15-859(B) Machine Learning Theory 03/03/08, 03/05/08
* Characterizing what's learnable in SQ model via Fourier analysis
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Statistical Query model recap
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No noise. Algorithm asks ``what is the probability a labeled example will
have property chi? Please tell me up to additive error tau.''
Formally, chi: X x {0,1} --> {0,1} must be poly-time computable. tau > 1/poly.
Asking for Pr_D(chi(x,c(x))=1).
Examples:
- Can ask for error rate of current hypothesis h (what is chi(x,y)?)
- Why would it be "cheating" if we allowed exponentially small tau?
What would that allow you to do?
(can also handle chi with range [0,1])
May repeat this polynomially many times, and in the end the algorithm
must output a hypothesis with error < epsilon (no delta in this
model). Algorithm may also ask to see unlabeled examples.
Just showed: If can learn C in SQ model, then can learn in PAC with
random noise model.
Characterization of SQs using Fourier analysis
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SQ-dimension
============
- We will say that functions f and g are uncorrelated if
Pr_D [f(x)=g(x)] = 1/2.
We will define the "SQ-dimension" of a class C under distribution D to
be the size of the largest set S of "nearly uncorrelated" functions in
C. Specifically, the largest S such that for all f,g in S,
| Pr_D [f(x)=g(x)] - 1/2 | < 1/|S|.
Theorem 1: If SQdim_D(C) = poly(n) then you *can* weak-learn C over D by SQ
algorithms.
Theorem 2: if SQdim_D(C) > poly(n) then you *can't* weak-learn C over D by
SQ algorithms.
Example: parity
- Let D be the uniform distribution over {0,1}^n.
- Fact: any two parity functions are uncorrelated over the uniform distrib.
- So, C = {all 2^n parity functions over {0,1}^n} is not SQ-learnable
over the uniform distribution.
Example: parity_log
- Let C_log = { parity functions of size log(n) }.
- |C_log| = n^(log n) > poly(n). So, this is also not SQ-learnable.
- This means that the class of poly-size DNF and the class of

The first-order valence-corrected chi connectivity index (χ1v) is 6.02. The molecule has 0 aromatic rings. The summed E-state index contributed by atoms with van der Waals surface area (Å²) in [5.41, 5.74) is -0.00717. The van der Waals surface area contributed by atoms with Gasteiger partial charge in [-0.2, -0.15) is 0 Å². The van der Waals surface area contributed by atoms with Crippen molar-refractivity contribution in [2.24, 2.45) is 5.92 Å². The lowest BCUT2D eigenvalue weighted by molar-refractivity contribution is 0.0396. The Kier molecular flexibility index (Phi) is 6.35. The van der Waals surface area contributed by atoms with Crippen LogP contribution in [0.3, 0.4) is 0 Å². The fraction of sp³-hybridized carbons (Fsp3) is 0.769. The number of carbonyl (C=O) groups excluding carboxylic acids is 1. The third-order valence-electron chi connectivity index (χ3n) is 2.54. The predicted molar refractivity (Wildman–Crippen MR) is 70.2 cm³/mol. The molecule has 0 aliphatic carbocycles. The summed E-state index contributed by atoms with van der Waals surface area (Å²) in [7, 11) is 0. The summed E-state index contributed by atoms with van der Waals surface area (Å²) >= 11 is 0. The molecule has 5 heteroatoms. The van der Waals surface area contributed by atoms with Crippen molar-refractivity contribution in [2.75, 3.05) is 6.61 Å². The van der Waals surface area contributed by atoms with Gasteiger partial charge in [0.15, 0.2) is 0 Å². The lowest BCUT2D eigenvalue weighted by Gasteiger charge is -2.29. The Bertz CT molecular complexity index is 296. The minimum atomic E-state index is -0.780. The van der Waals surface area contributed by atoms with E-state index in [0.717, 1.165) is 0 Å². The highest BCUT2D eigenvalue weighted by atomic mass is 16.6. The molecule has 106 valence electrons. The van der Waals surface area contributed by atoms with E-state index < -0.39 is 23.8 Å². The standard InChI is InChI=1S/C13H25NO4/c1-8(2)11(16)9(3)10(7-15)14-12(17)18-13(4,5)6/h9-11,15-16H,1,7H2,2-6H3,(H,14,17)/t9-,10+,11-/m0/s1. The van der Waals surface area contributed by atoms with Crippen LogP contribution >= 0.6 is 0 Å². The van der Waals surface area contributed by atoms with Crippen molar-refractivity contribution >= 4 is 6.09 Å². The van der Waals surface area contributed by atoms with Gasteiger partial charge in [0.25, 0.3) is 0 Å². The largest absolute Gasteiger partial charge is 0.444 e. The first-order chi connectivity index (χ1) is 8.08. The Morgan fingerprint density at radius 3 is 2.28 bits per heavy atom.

poly-size decision trees are not SQ-learnable. Why? Because these
contain C_log.
Can anyone think of a non-SQ alg to learn parity?
Learnability of parity with noise is big open crypto and coding-theory
problem.
Theorem #1 is the simpler of the two.
Proof of Theorem 1:
Let d = SQdim_D(C). The algorithm will be specific for the
distribution D. In particular, we store in advance a maximal set H
of functions such that for all f,g in H, |Pr[f(x) != g(x)] - 1/2| <
1/(d+1). So, |H| <= d.
To learn, ask for Pr[c(x) = h(x)] for each h in H, with
tau=1/4(d+1). We know there must be some h such that the correct
answer differs from 1/2 by at least 1/(d+1), else H wouldn't be
maximal. So, just keep asking until we find one whose response
differs from 1/2 by at least 3/4(m+1), which means the *true*
answer for that h differs from 1/2 by at least 1/2(m+1). So,
output either h or not(h) as appropriate.
(Note: for this to imply PAC learning for all D, need small SQ-dim
for all D and also need to be able to construct hyps in poly time.)
Now, let's go to Theorem 2, which is the more interesting one. To
make things simpler, let's change "nearly uncorrelated to
"uncorrelated". That is, we will show that if C contains a super-poly
size set of uncorrelated functions over D, then C is not even weakly
SQ-learnable over D.
Fourier analysis of finite functions
-------------------------------------
Fancy name for something not inherently complicated. But it *is*
subtle conceptually. I think it's neat, so *please* stop me when it
gets confusing....
First of all, let's think of positive as +1 and negative as -1, so a
boolean concept is a function from {0,1}^n to {-1, +1}.
Think of a function f as a vector of 2^n elements, one for each
input. We'll associate with f the vector:
(sqrt(Pr(000)) * f(000), sqrt(Pr(001)) * f(001), ..., sqrt(Pr(111) * f(111))
In other words, this is the truth table of f, but weighted by sqrt(Pr(x)).
What is the (L^2) length of f as a vector? = 1.
What is ?
= sum_x Pr(x)f(x)g(x) = E_D[f(x)g(x)] = Pr(f(x)=g(x)) - Pr(f(x)!=g(x)).
Let's call this the correlation of f and g with respect to distrib D.
= 0 means that f and g are uncorrelated. They are orthogonal as
vectors.
So, this is a nice way of looking at a set of functions. Each
function is a vector in this (2^n)-dimensional space, and the dot
product between two vectors tells us how correlated they are.
"Fourier analysis" is just a fancy way of saying that we want to talk
about what happens when you make a change of basis.
An "orthonormal basis" is a set of orthogonal unit vectors that span